If you’re looking for a group, you might think about looking for something that meets through the week. Have you thought about gathering a group of friends/colleagues (other directors of Christian education or clergy, perhaps?) with the clear communication that you’re gathering folks, but don’t necessarily want to lead them in a book group, bible study, small group, lunch bunch, a movie group….who knows?  Are you part of a connectional denomination that might connect you with others? Perhaps someone in your denominational office can be helpful.

This is a rambling response, but hopefully touches on some of what you seek. Please stick with the RevGals. Each day provides connecting points, in prayer and laughter and thoughtful conversation. The more you participate, the more connections and feedback will blossom.

All the best to you!

The Vicar of Hogsmeade offers:
Over the years, I have found that different seasons of life have called for different devotional practices or different groups of people to help me connect to God in ways that help my faith. The most consistent resource for me has been to draw on ancient practices of the Spiritual Disciplines. More recently, I most consistently use "The Divine Hours" as compiled by Phyllis Tickle.

I first discovered the Spiritual Disciplines with depth when leading a small group. I'm not sure that anyone else in the group was as drawn in to them as I was. We were using "Spiritual Classics : Selected Readings for Individuals and Groups on the Twelve Spiritual Disciplines" edited by Richard J. Foster and Emilie Griffin. That particular group in my local church helped me realize that I wanted to be in a group that was willing to engage deeply with God.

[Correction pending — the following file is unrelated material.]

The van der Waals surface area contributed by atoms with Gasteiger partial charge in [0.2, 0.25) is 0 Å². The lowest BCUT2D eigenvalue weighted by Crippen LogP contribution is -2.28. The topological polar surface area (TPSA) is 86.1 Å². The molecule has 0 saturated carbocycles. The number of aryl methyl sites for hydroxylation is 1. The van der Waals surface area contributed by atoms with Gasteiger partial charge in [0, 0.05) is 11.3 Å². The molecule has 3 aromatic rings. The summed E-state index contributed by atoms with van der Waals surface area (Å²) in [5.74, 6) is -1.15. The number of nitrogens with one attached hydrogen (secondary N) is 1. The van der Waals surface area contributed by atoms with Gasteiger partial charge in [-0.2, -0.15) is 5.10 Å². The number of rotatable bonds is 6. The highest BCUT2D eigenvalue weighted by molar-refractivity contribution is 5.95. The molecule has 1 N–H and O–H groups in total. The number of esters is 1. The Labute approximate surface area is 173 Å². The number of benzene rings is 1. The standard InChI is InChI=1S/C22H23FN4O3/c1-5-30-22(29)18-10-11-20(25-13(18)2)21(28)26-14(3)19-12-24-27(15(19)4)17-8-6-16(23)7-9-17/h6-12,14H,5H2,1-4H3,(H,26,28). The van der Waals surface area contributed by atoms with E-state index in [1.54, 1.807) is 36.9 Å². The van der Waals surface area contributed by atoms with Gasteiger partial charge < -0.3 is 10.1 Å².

I have used different strategies in order to have that kind of group. In one setting, an already formed group invited me to join them. In a couple of other settings, I have called other pastors and created a group. After some time in one of those groups, we discovered that everyone had wanted a group but couldn't find one. I happened to be the one that actually picked up the phone and asked others to participate and the group was formed. So don't be afraid to make your own group! I just recently joined a group due to an invitation from another RevGalBlogPal of another denomination.

If you need to create your own group, be creative about how you put it together and who you invite to participate. Here are some of my suggestions for recruiting others to be in a group with you: Our new Facebook page might be a place where you could find others in your area with whom you could meet. Or the Facebook page could also serve as a place to ask for others to join you in an online setting. Ask others in your denomination what they do or who they know in a similar situation. A ministerial association is another place you could potentially find others who are interested. Look up churches in your area of other denominations and call them. (I would be glad to have a phone call like that from someone. It's nice to have phone calls from folks who are not upset or selling something.)